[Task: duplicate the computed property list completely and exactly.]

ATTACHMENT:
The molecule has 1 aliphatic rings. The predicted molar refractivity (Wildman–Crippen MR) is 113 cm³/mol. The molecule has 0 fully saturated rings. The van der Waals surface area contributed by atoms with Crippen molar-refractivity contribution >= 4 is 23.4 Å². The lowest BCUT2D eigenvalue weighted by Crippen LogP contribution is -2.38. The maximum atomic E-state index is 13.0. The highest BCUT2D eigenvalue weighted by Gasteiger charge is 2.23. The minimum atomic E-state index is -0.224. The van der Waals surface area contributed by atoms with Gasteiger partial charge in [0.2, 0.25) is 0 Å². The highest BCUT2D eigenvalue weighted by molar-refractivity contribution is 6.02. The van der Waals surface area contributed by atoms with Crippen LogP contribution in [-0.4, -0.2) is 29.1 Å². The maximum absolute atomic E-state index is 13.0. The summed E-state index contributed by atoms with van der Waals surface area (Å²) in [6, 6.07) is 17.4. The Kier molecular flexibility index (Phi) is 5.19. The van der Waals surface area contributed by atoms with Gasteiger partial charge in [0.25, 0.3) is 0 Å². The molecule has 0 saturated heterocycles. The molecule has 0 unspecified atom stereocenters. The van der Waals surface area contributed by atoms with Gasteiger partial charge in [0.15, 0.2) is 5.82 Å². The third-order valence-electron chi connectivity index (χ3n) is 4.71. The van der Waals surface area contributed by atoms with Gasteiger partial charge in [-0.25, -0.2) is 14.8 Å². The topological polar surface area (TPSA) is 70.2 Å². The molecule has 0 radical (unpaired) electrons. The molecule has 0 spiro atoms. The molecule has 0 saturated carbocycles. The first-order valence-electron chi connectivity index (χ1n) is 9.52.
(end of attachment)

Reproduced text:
The molecule has 1 aliphatic rings. The predicted molar refractivity (Wildman–Crippen MR) is 113 cm³/mol. The molecule has 0 fully saturated rings. The van der Waals surface area contributed by atoms with Crippen molar-refractivity contribution >= 4 is 23.4 Å². The lowest BCUT2D eigenvalue weighted by Crippen LogP contribution is -2.38. The maximum atomic E-state index is 13.0. The highest BCUT2D eigenvalue weighted by Gasteiger charge is 2.23. The minimum atomic E-state index is -0.224. The van der Waals surface area contributed by atoms with Gasteiger partial charge in [0.2, 0.25) is 0 Å². The highest BCUT2D eigenvalue weighted by molar-refractivity contribution is 6.02. The van der Waals surface area contributed by atoms with Crippen LogP contribution in [-0.4, -0.2) is 29.1 Å². The maximum absolute atomic E-state index is 13.0. The summed E-state index contributed by atoms with van der Waals surface area (Å²) in [6, 6.07) is 17.4. The Kier molecular flexibility index (Phi) is 5.19. The van der Waals surface area contributed by atoms with Gasteiger partial charge in [0.25, 0.3) is 0 Å². The molecule has 0 saturated heterocycles. The molecule has 0 unspecified atom stereocenters. The van der Waals surface area contributed by atoms with Gasteiger partial charge in [0.15, 0.2) is 5.82 Å². The third-order valence-electron chi connectivity index (χ3n) is 4.71. The van der Waals surface area contributed by atoms with Gasteiger partial charge in [-0.25, -0.2) is 14.8 Å². The topological polar surface area (TPSA) is 70.2 Å². The molecule has 0 radical (unpaired) electrons. The molecule has 0 spiro atoms. The molecule has 0 saturated carbocycles. The first-order valence-electron chi connectivity index (χ1n) is 9.52.